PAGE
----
Norwegian Lutheran pastor Ludvig Nessa, 41, was taken to court earlier this year for opposing abortion (The Interim, February 1991).
The trial initiated on request of the state-funded Norwegian Lutheran Church lasted two weeks.
Contacted by The Interim, Margit Apelthun of Dagen, Norway reported that defense witnesses pointed to Nessa’s opposition to abortion as a prophetic action proper to a clergyman. Senior professors of theology and philosophy acknowledged that Nessa’s actions had awakened them to the evil of abortion.
A Catholic priest testified that Nessa’s words and symbolic actions were not at all excessive in view of the brutal reality of abortion.
Undermining good order
Witnesses for prosecution, however, argued that Mr. Nessa was undermining the order and organization of the state church. Three Lutheran bishops agreed that abortion may be bad but that “Ludwig Nessa’s preaching and rescue actions were destroying the proper coexistence between church and state.” He is altogether too provocative, the bishops stated, continuing to bring the subject before the congregation, had indicated that they didn’t want to hear about it and had asked him never to bring it up again.
His use of symbols – an aborted fetus and a tiny baby doll on a cross – belonged, they said to “an Old Testament theocracy, not a modern democracy.”
Nessa’s own bishop stated that it wasn’t the church’s business to intervene in government legislation even if this legislation was contrary to the will of God. He acknowledged, however, that Nessa was a good and zealous minister.
Pennsylvania’s pro-life monthly, Voices for the Unborn, (May 1991) printed the following report from Ludvig Nessa:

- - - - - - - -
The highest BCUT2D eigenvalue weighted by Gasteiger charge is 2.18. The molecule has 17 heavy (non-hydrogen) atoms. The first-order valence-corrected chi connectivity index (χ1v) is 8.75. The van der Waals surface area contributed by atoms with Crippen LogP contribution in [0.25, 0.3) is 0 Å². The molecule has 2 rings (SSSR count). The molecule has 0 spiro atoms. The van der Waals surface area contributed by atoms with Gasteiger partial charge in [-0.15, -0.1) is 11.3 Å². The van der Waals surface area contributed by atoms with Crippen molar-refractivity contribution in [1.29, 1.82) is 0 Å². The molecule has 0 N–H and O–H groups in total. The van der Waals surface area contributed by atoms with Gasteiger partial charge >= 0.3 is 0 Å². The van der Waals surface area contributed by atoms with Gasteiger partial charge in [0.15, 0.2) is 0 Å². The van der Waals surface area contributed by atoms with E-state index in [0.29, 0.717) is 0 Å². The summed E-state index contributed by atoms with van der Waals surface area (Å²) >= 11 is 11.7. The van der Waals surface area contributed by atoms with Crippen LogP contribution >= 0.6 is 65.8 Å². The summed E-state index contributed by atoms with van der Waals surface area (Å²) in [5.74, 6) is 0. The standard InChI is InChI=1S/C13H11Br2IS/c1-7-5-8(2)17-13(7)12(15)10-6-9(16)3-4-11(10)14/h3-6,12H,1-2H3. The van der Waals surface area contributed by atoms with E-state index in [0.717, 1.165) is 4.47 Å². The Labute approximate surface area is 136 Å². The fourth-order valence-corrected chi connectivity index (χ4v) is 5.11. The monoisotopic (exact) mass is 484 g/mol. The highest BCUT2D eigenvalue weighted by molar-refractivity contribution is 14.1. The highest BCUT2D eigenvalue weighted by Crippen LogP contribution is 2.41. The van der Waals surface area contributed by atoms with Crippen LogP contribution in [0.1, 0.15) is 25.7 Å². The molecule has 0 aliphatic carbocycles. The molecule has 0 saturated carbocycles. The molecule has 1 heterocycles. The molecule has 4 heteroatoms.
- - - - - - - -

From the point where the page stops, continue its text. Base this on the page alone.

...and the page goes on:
“The Crown Court in Norway has defrocked me and sentenced me to leave my congregation and even to pay all the costs of the trial. The expenses are approx. 300,000 kroners ($50,000 U.S.). Without work it is impossible. No bank will give a loan to a man without work.
“People in Norway have had their eyes opened because of this verdict. I have even got-ten support from people who are pro-abortion. Some say that even Nessa should get his freedom of speech, and nobody should lose their living because of their opinion.”
“This trial was forced on me by the State, Rev. Bare Knudsen lost his case in 1983 but he did not have to pay for the trial. And the State/Church did not defrock him. The Norwegian authorities seem not to want any more opposition against the abortion law. They will crush with economic disaster everybody who tries to stop baby killing.”
“What they do not know is: when they have taken away everything from an individual, that person is really free – free to fight for life and the truth.”
“P.S. Both my bishop (who supported the State lawsuit) and the judges are freemasons.”